When I compile a C program, it is compiled first to assembly code, then assembled into machine code. I'm curious why it doesn't just convert straight to machine code in the first place.
It depends on the compiler and the options you provide to the compiler. These days the most widely used compilers will write out machine language by default, but will generate an assembly listing if you request it. It can be helpful to have the assembly listing because a) sometimes compilers have bugs and you want to check the code it's generated, b) you want to understand how the machine code is affected by the CPU pipeline and cache and most people find it much easier to read assembly than machine code.
These days compilers typically convert your program to a highly abstract representation and allow you to write custom back ends to generate different flavors of machine language or even other high level languages.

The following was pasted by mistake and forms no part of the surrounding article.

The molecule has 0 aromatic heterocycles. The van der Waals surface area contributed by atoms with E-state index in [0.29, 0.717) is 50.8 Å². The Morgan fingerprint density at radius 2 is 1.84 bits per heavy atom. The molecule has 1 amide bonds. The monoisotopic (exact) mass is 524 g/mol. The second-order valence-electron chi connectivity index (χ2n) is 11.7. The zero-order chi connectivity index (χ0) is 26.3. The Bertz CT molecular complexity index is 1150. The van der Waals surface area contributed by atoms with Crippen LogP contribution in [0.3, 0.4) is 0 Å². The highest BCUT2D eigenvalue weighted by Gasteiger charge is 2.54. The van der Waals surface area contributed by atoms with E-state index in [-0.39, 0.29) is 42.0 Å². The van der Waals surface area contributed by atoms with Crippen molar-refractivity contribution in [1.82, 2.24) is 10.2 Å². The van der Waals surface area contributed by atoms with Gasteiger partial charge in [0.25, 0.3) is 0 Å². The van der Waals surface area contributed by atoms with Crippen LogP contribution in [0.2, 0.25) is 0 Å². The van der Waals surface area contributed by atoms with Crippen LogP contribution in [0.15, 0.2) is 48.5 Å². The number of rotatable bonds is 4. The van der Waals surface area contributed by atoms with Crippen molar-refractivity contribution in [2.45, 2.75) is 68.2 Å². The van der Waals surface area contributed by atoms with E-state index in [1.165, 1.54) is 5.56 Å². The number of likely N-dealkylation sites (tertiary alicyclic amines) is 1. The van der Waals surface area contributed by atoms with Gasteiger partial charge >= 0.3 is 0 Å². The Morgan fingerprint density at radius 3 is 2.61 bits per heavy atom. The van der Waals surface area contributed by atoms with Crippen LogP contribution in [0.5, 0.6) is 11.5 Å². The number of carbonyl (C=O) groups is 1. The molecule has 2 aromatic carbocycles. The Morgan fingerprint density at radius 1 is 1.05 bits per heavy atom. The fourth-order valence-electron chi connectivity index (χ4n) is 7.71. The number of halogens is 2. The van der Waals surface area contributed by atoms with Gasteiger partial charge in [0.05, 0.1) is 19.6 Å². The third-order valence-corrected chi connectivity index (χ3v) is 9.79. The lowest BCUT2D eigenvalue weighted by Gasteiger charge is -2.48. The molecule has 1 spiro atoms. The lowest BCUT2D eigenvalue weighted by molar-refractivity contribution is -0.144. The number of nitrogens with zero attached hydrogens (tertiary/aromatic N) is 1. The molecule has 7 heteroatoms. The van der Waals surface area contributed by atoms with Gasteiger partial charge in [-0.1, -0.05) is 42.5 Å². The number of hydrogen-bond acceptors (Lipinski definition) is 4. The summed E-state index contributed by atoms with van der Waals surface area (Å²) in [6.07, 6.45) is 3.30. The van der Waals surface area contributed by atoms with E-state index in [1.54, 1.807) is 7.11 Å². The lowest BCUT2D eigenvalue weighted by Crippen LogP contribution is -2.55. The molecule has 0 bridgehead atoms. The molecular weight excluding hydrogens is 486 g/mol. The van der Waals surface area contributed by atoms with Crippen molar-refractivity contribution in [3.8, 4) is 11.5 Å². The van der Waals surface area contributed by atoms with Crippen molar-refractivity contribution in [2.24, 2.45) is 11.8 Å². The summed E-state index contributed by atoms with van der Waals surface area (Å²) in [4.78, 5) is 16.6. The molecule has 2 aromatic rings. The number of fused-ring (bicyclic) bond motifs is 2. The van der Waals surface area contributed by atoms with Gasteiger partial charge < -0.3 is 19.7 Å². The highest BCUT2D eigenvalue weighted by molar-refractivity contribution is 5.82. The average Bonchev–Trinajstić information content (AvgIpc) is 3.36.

It's possible for compilers to generate code which is suitable for use as input to a processor (for direct execution), a linker, an assembler, or some other kind of building tool. Which format is useful often depends upon what other code it will need to be combined with. If a compiler for language X which generates output suitable for one brand of linker, and a compiler for language Y generates output suitable for a different one, it may be hard to use a mixture of code X and Y in the same project. If a compiler for language X, however, generates assembly code instead of a linkable object file, it may be easier to use its output with the tool set associated with language Y. Because assembly-language formats aren't completely standardized some massaging may be necessary, but massaging an assembly-language file may be easier than converting a binary object file.